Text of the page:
Can there be a more important light source in our lives than the Sun? Not likely. Just a giant flaming ball of gas at the center of our solar system. But the Sun is so much more than that to us: it heats our planet, drives the weather and ocean currents, keeps Earth from spinning out into space and provides us with food. Yet, for all of the positive benefits we derive from the sun, we get our share of negative ones as well. The same Sun that can keeps us warm and fed can also harm us and the materials around us with heat and harmful ultraviolet rays.
Solar simulators approximate the light output of the sun for research applications
The Sun is a highly unique light source with tremendous light output covering a huge spectral range from deep Ultraviolet-C (UVC) all the way up into the Infrared (IR). The longer wavelengths of the Visible (Vis), and IR are abundant on a sunny day.
The longer wavelenghts allows the rays to easily penetrating the atmosphere and reach the earths surface offering both light and heat. These wavelengths are also much easier replicate with traditional light sources.
The UV is broken up into 3 bands; UVC, UVB and UVA. Not all of the UV emitted from the sun is able to reach the earth. UVC which has a more particle and less wave like form, is filtered or absorbed by the atmosphere. UVC has a difficult time traveling through an oxygen rich environment, Thus leaving Ultraviolet-B (UVB), Ultraviolet-A (UVA) able to penetrate the ozone layer and reach the earths surface. UVB though less abundant than UVA is capable of reaching earth. With its shorter wavelengths it arrives in smaller volume, but it’s negative effects are actually received in greater quantities (for example skin damage and skin cancer). UVA has a wave form closest the that of the VIS range and is often times even seen as blue or purple light as you approach the 400 nm range. But even with its greater ability to reach the earth, it is still an unstable/unreliable source of UV energy.
Since the weather on Earth is unpredictable, and the Sun is often obscured by clouds, scientists, engineers, and researchers have turned to simulating the sun in the lab providing them with a more controllable and reliable light source. While the sun has an extremely broad output range and solar simulators are often unable to match the full emission spectrum, they do provide a more practical solution for many applications. Especially for applications where full spectrum UV, stable output, or long term exposures are required.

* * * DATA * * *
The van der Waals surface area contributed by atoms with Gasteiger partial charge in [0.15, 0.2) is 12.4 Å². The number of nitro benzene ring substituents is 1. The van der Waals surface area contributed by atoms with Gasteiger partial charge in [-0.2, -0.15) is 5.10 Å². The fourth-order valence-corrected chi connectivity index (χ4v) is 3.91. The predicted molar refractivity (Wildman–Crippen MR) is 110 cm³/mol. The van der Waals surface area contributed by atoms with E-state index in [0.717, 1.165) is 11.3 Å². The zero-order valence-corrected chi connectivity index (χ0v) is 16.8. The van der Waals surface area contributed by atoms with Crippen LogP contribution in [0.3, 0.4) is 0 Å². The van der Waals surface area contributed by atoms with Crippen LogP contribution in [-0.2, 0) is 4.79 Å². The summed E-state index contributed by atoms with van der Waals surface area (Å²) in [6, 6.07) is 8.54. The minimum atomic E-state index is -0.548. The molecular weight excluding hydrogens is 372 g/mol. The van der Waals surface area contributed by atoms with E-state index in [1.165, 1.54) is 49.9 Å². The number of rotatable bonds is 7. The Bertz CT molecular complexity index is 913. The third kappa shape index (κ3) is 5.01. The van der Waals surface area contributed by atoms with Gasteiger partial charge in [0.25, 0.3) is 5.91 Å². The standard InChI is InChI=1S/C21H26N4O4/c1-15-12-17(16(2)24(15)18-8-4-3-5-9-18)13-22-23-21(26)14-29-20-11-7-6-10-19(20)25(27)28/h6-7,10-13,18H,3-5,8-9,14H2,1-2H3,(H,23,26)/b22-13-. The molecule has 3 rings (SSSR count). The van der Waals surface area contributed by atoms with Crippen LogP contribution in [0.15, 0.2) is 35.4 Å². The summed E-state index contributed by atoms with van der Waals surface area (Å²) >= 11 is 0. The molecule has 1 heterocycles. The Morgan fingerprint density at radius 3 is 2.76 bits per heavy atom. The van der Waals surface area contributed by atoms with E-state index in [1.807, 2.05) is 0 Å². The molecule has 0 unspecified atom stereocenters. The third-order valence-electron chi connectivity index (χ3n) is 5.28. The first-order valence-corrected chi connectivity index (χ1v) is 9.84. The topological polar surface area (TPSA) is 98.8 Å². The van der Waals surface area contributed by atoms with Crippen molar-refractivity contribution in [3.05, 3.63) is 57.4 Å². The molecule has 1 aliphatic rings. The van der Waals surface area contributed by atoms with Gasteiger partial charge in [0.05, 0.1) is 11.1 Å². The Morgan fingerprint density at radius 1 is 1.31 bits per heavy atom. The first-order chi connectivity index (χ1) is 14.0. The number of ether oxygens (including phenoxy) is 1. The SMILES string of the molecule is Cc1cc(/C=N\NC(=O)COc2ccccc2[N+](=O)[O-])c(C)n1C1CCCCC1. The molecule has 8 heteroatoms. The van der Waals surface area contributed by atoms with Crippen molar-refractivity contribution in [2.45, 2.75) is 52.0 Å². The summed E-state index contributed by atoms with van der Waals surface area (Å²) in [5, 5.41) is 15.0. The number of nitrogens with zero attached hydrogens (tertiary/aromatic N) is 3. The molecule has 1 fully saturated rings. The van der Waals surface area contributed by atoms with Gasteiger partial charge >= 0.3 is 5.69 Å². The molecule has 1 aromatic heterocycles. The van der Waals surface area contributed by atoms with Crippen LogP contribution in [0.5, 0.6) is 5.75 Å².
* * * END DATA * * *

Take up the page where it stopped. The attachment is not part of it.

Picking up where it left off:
Many industries use solar simulators for research and development
Solar simulators produce a simulated solar spectrum for plant growth, material- degradation simulations, weathering tests for coatings, photovoltaic (PV) cell testing, sunblock evaluations, and window transmission studies. Steady state solar simulators are generally used in laboratory or production environments for precision testing and/or calibration of light-sensitive (e.g., photovoltaic) devices. Solar simulators are also used on terrestrial, aerospace and satellite products as a long-term simulated sunlight exposure system to test optical coatings, thermal control coatings, paints, etc. Pulse simulators make it possible to test large solar panels at a fraction of the cost of steady state solar simulators. Because the temperature of the solar cells under test is held constant, the need for thermocouple testing is eliminated, resulting in savings in both time and cost.
International Light Technologies has a full complement of powerful, easy to use, and highly accurate light measurement systems. Our system include a full line of spectroradiometers as well had hand held light meters, research grade radiometers, and datalogging optometers, covering a broad range from the UV (200-nm) out to the IR (1700 nm).
ILT systems are calibrated in our in house NIST traceable lab and include IS017025 accredited calibrations. Systems are available for measuring both narrow band and broad band spectral ranges including UVC, UVB, UVA, VIS, NIR and IR.